Text Box:     Attention Deficit Hyperactivity disorder affects individuals in a variety of ways.  Some may have more difficulties with hyperactivity while others primarily have difficulty focusing.   This is further complicated by coexisting conditions.  Along with AD/HD children and adults may experience anxiety, conduct disorder, depression, tics or Tourette’s syndrome, bipolar disorder, oppositional defiant disorder, developmental disorders, and learning disabilities.  The number of coexisting conditions often complicates the treatment of AD/HD, when considering both medication and therapy.   For example stimulant medication may help with focus, but increase children’s anxiety.  In therapy it is also important to address the concerns of the individual with ADHD and progress strategically.  In some situations a child with AD/HD may be struggling with social anxiety in the classroom as well as the AD/HD.  Priorities for the parent may include focus and completing homework; however, addressing the child’s anxiety first will then allow the child to focus more effectively and enable them to utilize strategies to help with focus and attention.   Treatment must address the range of needs of the individual, but also be in line with their priorities.  
Conditions such as anxiety or depression may be secondary symptoms as a result of the struggles related to ADHD.  This may develop as a result of the frustrations and disappointment related to the discrepancy between their effort and achievements.  Working with your counselor or doctor can help to determine how these difficulties can be addressed.  Cognitive Behavioral Therapy can be very effective in treating anxiety, mood disorders and developing coping skills for AD/HD.  Adults with AD/HD may experience depression or anxiety as a result of their struggles with AD/HD.  Women are likely to be diagnosed first with depression without recognition to the AD/HD that may be contributing.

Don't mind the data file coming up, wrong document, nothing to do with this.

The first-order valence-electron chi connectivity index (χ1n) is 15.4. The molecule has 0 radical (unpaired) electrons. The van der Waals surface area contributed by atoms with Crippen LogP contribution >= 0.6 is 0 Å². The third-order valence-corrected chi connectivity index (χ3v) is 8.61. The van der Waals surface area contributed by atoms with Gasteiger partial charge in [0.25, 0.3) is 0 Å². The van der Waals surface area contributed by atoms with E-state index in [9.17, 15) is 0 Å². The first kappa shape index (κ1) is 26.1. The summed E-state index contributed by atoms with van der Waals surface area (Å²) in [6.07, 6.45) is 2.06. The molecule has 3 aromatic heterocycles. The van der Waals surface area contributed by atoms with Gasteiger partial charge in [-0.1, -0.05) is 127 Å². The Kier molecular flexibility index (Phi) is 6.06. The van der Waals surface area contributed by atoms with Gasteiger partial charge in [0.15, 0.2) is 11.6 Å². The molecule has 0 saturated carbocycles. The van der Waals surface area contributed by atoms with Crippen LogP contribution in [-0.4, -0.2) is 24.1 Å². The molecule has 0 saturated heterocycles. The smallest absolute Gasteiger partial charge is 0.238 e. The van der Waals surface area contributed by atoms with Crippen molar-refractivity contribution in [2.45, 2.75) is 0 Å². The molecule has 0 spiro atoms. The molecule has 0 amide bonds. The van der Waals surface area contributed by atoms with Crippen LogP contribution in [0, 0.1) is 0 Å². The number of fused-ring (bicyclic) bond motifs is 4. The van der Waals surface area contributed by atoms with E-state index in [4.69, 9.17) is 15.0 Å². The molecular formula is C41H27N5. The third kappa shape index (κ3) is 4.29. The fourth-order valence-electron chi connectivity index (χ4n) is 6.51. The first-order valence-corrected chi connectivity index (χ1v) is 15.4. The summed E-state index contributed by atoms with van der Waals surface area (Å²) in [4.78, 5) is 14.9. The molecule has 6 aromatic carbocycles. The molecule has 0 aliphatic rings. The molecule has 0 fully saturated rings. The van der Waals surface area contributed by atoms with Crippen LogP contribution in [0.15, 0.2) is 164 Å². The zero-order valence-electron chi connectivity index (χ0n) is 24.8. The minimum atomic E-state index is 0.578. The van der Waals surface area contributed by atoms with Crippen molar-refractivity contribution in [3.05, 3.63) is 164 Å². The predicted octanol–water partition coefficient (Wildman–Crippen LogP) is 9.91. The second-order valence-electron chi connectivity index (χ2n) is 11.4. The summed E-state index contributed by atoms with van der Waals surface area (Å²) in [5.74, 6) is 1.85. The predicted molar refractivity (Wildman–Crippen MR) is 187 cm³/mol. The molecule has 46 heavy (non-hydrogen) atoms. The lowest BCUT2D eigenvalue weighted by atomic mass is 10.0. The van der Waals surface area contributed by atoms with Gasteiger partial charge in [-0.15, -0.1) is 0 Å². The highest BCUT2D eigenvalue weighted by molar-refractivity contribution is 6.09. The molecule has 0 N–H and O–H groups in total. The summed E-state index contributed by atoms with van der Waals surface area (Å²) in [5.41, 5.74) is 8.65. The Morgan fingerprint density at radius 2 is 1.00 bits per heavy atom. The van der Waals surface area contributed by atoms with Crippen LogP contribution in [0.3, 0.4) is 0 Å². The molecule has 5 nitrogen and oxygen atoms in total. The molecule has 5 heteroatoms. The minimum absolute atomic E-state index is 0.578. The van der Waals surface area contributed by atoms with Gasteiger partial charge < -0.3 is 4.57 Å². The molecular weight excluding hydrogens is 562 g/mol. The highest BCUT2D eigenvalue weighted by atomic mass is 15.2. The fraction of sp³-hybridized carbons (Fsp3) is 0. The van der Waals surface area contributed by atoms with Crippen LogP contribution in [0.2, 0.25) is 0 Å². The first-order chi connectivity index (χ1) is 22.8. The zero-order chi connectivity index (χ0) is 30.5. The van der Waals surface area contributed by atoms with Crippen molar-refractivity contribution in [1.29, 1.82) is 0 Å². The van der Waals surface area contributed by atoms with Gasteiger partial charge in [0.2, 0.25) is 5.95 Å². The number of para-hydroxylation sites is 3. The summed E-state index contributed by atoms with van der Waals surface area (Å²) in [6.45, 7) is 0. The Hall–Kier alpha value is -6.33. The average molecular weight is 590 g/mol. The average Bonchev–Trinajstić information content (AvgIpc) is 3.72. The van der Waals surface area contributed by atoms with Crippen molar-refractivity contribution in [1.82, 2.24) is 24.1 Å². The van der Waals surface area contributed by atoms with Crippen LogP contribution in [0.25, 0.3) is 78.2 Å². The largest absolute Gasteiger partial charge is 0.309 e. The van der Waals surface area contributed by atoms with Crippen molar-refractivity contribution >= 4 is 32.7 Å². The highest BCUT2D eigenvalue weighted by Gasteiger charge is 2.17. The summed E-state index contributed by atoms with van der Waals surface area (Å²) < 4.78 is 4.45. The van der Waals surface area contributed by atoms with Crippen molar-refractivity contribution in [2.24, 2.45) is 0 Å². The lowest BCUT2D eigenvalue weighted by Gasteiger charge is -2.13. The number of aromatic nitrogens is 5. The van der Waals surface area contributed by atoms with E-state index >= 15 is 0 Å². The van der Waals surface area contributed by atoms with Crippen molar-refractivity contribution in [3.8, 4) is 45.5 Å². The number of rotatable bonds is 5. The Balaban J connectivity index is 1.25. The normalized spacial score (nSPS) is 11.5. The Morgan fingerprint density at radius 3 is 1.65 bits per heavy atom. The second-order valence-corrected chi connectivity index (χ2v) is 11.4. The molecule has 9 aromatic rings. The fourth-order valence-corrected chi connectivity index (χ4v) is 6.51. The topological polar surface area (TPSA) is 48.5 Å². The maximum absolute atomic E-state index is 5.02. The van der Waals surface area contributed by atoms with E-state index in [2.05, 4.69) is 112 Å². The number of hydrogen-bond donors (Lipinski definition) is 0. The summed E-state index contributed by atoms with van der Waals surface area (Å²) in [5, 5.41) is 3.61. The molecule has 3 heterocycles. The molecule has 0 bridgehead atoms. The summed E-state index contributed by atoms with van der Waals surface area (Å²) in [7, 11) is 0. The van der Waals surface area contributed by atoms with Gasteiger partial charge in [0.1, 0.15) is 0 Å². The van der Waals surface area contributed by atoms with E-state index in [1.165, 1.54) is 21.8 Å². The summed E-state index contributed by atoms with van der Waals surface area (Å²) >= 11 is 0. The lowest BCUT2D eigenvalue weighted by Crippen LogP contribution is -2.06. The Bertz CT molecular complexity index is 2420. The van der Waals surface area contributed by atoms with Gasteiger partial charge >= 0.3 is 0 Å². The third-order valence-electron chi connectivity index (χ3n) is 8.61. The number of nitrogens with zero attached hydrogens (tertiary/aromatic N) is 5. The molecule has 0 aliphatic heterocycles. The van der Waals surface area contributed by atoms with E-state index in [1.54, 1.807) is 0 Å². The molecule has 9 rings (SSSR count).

Additional complications in treating AD/HD come when symptoms of other disorders appear very similar those of AD/HD.  This may occur with individuals who were diagnosed as a child with ADHD due to their increased activity level, difficulties concentrating, and poor performance in situations that require more intense focus. Once reaching adolescence or adulthood other symptoms or a clearer presentation of their symptoms may lead to a change in diagnosis.  This may include Bipolar Disorder, learning disorders, anxiety depression, Post Traumatic Stress disorder or head injuries.  The success of the treatment process is linked to the diagnostic process that involves separating these contributing factors and determining if there are coexisting disorders and what interventions are likely to be the most effective. In treatment family history and personal history are the key elements that assist in making an accurate diagnosis.  
Text Box: ADHD and Coexisting Conditions

March    2010

Issue 16

Carolina Center for Counseling

& Behavioral Interventions, LLC

Contact Information

304 A North East Main Street

  Simpsonville, SC 29681    


Phone: 864 - 963 - 4028

Fax: 877-201-4878


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